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Digital Developments: Inside The Design Of The Lake Contour Processor

Note that this article was first published in 2003 in Live Sound magazine.

by Bruce Jackson

In 1997, I approached Roy and Troy Clair with an idea for a new digital solution that I believed could, if pursued, put Clair Bros ahead of their competition.

One thing I was bringing to the project was a history of developing products in the lab combined with decades of live sound mixing experience.

And, my long relationship with Roy and Troy, dating back to 1970 when I sold my sound company in Australia and came to the United States, helped convince them that my concept was worth exploring.

The vision that evolved in discussions with Roy was to fulfill a dream many of us have had, which, in a nutshell, is to have an ultimate remote control for live audio. Monitor mixers have long wanted to stand in place of the performer with all controls at their fingertips, while house engineers dreamed of walking to any position in the house with full control of everything in their racks.

Prior to approaching Clair Bros, I had begun working with David McGrath, co-founder of Lake Technology in Australia.

Before working with David, I thought I knew a thing or two about digital audio, but David is amazing. He’s a mathematical genius and also one of the best lateral thinkers I have ever met. We also pulled in Ed Meitner (an electronics whiz) of EMM Labs to work with us, so together we all formed Clair LLC with the intention of developing cool new digital technology.

A short time later, we were joined by Stewart Bartlett, who focused on hardware, and Marcus Altman, who served as software architect. A couple of years into the project, Jim Meyer of Clair Bros became an integral member of our small, tight-knit team.

We started out with a very ambitious set of goals, which required fundamentally different underlying digital signal processing. The user interface is based on my experience developing a computer game, and the desire for the unit to have a touch screen interface. Also, I didn’t want it to resemble “typical” Windows-based formats in appearance.

Many of you may have heard about the results of this labor, a device called the Clair iO, which up until now has been used by Clair Bros and Showco, exclusively. Now, however, we are able to offer this same technology in a new device we’re calling the Lake Contour. Justin Baird, Lake Contour product manager, will pick up the ball from here, taking you on a tour of the unit and technology.

by Jason Baird

The Lake Contour is named for its unique sound reshaping capabilities, a package of hardware and software tools for live sound applications. Unlike other DSP-based loudspeaker controllers, Contour synthesizes filter responses on the fly, which supplies greater precision and flexibility in equalizing systems than found in current systems on the market.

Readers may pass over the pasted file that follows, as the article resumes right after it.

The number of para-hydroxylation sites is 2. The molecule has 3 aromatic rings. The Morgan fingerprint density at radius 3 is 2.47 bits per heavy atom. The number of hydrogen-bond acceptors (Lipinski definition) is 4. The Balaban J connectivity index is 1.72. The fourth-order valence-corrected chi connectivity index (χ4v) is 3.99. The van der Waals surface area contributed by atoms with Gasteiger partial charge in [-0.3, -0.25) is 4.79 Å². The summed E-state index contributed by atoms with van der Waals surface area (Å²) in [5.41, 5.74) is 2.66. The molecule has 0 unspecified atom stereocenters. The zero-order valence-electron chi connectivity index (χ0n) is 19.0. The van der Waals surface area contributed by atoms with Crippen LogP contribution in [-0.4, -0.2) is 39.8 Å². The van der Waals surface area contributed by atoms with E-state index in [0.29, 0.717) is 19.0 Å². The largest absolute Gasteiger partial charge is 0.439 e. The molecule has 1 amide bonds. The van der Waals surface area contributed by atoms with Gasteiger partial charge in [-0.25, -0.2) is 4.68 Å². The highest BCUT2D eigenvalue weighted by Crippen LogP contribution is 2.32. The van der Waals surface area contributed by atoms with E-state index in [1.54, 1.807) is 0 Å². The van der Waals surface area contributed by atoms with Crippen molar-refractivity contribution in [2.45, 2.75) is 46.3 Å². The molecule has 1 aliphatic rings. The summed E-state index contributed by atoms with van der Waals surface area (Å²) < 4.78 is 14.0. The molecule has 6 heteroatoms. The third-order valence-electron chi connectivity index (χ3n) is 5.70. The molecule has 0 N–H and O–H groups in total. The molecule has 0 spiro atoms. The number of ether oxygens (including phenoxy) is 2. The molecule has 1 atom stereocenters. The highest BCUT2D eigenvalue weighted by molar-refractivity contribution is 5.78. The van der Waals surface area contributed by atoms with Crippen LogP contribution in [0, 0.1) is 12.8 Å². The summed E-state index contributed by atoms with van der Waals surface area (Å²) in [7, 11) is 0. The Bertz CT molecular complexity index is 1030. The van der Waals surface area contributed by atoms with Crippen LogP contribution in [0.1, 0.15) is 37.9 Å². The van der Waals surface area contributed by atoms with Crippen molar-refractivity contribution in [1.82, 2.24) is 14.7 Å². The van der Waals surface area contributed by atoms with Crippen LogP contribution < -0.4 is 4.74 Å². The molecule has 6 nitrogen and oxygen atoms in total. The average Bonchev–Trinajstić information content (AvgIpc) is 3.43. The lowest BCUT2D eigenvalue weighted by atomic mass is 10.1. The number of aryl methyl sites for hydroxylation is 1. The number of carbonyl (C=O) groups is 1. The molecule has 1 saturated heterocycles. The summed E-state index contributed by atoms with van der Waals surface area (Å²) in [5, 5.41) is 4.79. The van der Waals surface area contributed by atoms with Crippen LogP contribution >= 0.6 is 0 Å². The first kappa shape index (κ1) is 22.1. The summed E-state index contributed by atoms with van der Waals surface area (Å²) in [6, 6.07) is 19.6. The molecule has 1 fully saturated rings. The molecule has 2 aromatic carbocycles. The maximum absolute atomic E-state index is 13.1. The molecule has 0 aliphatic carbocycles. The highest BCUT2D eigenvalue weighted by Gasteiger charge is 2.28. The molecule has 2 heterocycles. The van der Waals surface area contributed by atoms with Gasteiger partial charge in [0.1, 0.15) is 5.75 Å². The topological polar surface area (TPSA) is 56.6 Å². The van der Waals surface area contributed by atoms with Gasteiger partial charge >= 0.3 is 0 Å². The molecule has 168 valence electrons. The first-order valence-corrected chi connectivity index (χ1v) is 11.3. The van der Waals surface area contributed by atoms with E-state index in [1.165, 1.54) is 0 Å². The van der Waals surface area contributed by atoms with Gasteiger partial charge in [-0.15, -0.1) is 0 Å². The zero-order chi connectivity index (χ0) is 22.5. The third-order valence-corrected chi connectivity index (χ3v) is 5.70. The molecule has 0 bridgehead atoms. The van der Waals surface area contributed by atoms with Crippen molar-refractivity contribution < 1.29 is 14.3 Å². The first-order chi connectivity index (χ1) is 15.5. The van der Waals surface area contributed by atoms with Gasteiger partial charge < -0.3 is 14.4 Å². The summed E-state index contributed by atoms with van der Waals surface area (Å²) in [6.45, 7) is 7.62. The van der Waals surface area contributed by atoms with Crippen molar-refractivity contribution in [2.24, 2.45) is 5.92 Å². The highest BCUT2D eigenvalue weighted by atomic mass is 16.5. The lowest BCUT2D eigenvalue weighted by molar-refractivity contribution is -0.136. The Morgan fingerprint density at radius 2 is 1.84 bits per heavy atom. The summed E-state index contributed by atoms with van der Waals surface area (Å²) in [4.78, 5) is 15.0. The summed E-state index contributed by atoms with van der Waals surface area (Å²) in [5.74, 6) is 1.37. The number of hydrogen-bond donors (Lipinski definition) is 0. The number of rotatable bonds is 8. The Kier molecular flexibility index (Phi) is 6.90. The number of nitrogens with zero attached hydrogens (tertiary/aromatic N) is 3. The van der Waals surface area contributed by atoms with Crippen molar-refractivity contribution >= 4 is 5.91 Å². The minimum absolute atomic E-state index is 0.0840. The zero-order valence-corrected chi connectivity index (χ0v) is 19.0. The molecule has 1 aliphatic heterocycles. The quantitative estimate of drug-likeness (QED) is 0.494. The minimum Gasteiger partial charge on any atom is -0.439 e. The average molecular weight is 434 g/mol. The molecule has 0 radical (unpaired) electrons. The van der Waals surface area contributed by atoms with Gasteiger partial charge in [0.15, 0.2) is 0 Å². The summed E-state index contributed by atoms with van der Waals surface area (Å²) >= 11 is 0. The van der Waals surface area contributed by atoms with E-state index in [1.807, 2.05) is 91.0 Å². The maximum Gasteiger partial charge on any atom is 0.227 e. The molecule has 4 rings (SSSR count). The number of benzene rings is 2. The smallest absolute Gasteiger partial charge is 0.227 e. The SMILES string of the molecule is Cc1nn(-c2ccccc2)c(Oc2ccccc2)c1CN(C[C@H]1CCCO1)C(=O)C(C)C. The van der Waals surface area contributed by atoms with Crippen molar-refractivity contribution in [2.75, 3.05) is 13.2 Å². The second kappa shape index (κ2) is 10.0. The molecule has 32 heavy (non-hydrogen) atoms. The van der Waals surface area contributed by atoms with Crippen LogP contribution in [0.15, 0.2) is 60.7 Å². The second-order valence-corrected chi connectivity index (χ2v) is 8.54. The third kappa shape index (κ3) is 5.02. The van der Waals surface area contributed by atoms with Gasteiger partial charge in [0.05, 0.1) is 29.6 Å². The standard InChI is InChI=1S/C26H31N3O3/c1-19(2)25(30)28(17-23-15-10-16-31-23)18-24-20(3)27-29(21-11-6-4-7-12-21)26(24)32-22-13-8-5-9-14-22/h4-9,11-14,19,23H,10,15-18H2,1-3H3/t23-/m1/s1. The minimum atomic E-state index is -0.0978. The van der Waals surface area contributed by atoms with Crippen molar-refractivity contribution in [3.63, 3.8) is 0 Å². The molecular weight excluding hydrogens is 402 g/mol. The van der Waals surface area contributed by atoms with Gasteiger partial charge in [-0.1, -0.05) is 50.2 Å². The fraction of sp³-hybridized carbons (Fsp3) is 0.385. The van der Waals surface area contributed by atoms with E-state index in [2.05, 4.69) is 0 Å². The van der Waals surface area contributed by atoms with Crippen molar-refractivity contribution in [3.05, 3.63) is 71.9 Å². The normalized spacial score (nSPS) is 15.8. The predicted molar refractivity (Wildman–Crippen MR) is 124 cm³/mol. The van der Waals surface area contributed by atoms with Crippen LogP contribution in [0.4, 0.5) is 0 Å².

This synthesis technology also supports an infinite number of EQ curves as opposed to the finite number imposed by parametric EQ sections or graphic EQ bands. It also permits the user to define the EQ curve they wish by layering multiple curves on top of each other.

Lake Contour units and wireless control interface that allows adjustment anywhere in the venue. (click to enlarge)

For example, one could begin with a hidden complex curve to correct a loudspeaker’s phase response, and then a family of parametric and graphic curves can be added to more precisely mold the system’s response. The EQ’s total frequency response is a combination of all of the overlays.

The Contour Processor is a two-input, six-output unit utilizing extended precision 40-bit floating-point math to implement crossovers, dynamics, delays and EQ. Every internal calculation is performed with 40-bit extended precision. Multiple units can be grouped to provide multiple levels of control, and communicate over a standard Ethernet network.

The front panel of the unit has been kept intentionally simple because most functions are accessed via the Controller software. The front panel does include a push button that identifies the unit on the network and a four-character alphanumeric display that allows the user to both label the unit and scroll status information.

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